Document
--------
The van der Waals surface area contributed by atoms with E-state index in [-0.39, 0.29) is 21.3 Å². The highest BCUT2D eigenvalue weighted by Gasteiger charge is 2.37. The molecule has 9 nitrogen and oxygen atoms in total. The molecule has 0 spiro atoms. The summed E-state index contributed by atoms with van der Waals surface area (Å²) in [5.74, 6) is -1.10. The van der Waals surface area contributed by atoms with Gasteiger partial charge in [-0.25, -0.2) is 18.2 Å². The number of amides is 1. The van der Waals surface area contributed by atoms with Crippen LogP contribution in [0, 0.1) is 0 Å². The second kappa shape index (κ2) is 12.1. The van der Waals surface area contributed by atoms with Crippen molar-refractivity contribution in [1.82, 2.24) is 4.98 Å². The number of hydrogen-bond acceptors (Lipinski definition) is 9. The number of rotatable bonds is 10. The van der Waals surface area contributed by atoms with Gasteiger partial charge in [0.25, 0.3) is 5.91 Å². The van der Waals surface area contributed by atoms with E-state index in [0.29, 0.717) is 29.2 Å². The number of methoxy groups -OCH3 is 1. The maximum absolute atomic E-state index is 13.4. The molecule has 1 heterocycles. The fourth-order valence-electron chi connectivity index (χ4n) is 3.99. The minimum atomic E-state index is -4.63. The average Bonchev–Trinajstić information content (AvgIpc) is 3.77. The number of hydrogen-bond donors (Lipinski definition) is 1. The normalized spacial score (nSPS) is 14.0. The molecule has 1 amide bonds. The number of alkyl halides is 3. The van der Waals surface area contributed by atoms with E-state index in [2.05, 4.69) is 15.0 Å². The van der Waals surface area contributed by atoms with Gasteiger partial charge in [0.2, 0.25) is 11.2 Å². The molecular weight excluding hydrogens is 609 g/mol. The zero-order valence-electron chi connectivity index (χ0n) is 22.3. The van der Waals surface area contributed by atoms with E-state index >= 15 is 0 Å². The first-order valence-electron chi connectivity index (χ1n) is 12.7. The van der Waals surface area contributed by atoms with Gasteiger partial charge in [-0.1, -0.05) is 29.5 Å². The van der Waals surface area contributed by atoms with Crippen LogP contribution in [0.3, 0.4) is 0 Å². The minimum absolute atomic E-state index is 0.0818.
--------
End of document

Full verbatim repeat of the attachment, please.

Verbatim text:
The van der Waals surface area contributed by atoms with E-state index in [-0.39, 0.29) is 21.3 Å². The highest BCUT2D eigenvalue weighted by Gasteiger charge is 2.37. The molecule has 9 nitrogen and oxygen atoms in total. The molecule has 0 spiro atoms. The summed E-state index contributed by atoms with van der Waals surface area (Å²) in [5.74, 6) is -1.10. The van der Waals surface area contributed by atoms with Gasteiger partial charge in [-0.25, -0.2) is 18.2 Å². The number of amides is 1. The van der Waals surface area contributed by atoms with Crippen LogP contribution in [0, 0.1) is 0 Å². The second kappa shape index (κ2) is 12.1. The van der Waals surface area contributed by atoms with Crippen molar-refractivity contribution in [1.82, 2.24) is 4.98 Å². The number of hydrogen-bond acceptors (Lipinski definition) is 9. The number of rotatable bonds is 10. The van der Waals surface area contributed by atoms with Gasteiger partial charge in [0.25, 0.3) is 5.91 Å². The van der Waals surface area contributed by atoms with E-state index in [0.29, 0.717) is 29.2 Å². The number of methoxy groups -OCH3 is 1. The maximum absolute atomic E-state index is 13.4. The molecule has 1 heterocycles. The fourth-order valence-electron chi connectivity index (χ4n) is 3.99. The minimum atomic E-state index is -4.63. The average Bonchev–Trinajstić information content (AvgIpc) is 3.77. The number of hydrogen-bond donors (Lipinski definition) is 1. The normalized spacial score (nSPS) is 14.0. The molecule has 1 amide bonds. The number of alkyl halides is 3. The van der Waals surface area contributed by atoms with E-state index in [2.05, 4.69) is 15.0 Å². The van der Waals surface area contributed by atoms with Gasteiger partial charge in [0.2, 0.25) is 11.2 Å². The molecular weight excluding hydrogens is 609 g/mol. The zero-order valence-electron chi connectivity index (χ0n) is 22.3. The van der Waals surface area contributed by atoms with E-state index >= 15 is 0 Å². The first-order valence-electron chi connectivity index (χ1n) is 12.7. The van der Waals surface area contributed by atoms with Gasteiger partial charge in [-0.1, -0.05) is 29.5 Å². The van der Waals surface area contributed by atoms with Crippen LogP contribution in [0.3, 0.4) is 0 Å². The minimum absolute atomic E-state index is 0.0818.